Wacky winter weather drives forecasters crazy
Unexpected wave of snow covers North Texas
Faith Huffman | News-Telegram News Editor

Jan. 17, 2007 - One line from the forecast discussion on the National Weather Service's website said it all:

"THIS FORECAST HAS OFFICIALLY DRIVEN ME CRAZY!"

Wintry precipitation that was supposed to stop some 50 miles to the south of Sulphur Springs overnight just kept a'coming this morning, blanketing all of North Texas with freezing rain, sleet and snow.

Hopkins County schools went on as scheduled, although late registration at the Sulphur Springs Higher Education Center was canceled and has been extended through Monday (See Page 12).

As late as 11:30 p.m. Tuesday, National Weather Service forecasters still weren’t expecting the line of wintry precipitation to advance further north than Interstate 20. But five hours later, the wave of light to moderate snow had spread over almost all of North Texas.

Locally, the day started out looking to be a lot worse than expected, with sleet and snow freezing to windshields faster than wipers could dislodge them, bridges refreezing shortly after being sanded and patches of black ice forming in some areas of town.

The city's emergency operations center was put on alert status at 7:30 a.m., and Hopkins County Salvation Army was busy checking local motels for available lodging in case conditions continued to worsen. Texas Department of Transportation and city road crews were busy tossing out a sand/gravel mix to keep roads passable in the early morning hours.

"There was black ice on some streets," Lt. Rex Morgan, the city's emergency operations coordinator, said at 10:30 a.m. "TxDoT, which had already been out a while, was notified of two locations — Gilmer [Street] at the bricks, and the wall south of Tennessee Street at the curb — and notified the city streets department. I've been out, and there are a few slick spots."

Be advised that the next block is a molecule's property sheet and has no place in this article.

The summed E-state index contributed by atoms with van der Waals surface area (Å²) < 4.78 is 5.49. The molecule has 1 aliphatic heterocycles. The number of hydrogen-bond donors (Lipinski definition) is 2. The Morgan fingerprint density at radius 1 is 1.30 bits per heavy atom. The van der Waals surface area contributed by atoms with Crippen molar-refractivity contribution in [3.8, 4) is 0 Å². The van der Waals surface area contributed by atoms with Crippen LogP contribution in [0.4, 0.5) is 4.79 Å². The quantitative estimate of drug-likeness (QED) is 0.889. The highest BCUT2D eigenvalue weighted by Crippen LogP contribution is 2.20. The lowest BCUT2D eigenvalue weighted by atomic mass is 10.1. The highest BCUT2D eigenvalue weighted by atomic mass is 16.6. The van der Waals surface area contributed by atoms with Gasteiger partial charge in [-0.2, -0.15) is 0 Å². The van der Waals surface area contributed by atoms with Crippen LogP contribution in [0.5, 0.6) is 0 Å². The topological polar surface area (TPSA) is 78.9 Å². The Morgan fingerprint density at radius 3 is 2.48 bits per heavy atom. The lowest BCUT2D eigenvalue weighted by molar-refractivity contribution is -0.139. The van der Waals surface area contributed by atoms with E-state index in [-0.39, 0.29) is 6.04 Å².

City and county school officials continued to monitor road conditions throughout the morning to determine whether or not to dismiss classes early for the day to lessen travel dangers.

"I've been in phone contact with Randall Blakemore and Patsy Bolton about roads," Morgan said of Sulphur Springs Independent School District's transportation coordinator and superintendent.

But by noon, the precipitation had begun to slow with very little sticking to roadways, and no schools serving Hopkins County students were known to have called off classes.

�Morgan said the city's EOC would continue to monitor conditions, as the weather service as of late morning still had the area under a snow advisory, with potential for an inch of snow in town and 1 to 2 inches of accumulation in rural areas.�

"We'll watch closely and let area media outlets know as conditions change or if they worsen. We already contacted them earlier to alert them of the trouble spots so they can help alert listeners," Morgan said.

Hopkins County Salvation Army Chairman Jo Marie Neal said a check of motels showed travel to continue to be brisk, with vacancies to accommodate travelers or citizens should conditions become inclement and shelter be needed. She said local hotel rooms would be utilized before any emergency shelter would be activated to accommodate local residents due to weather.

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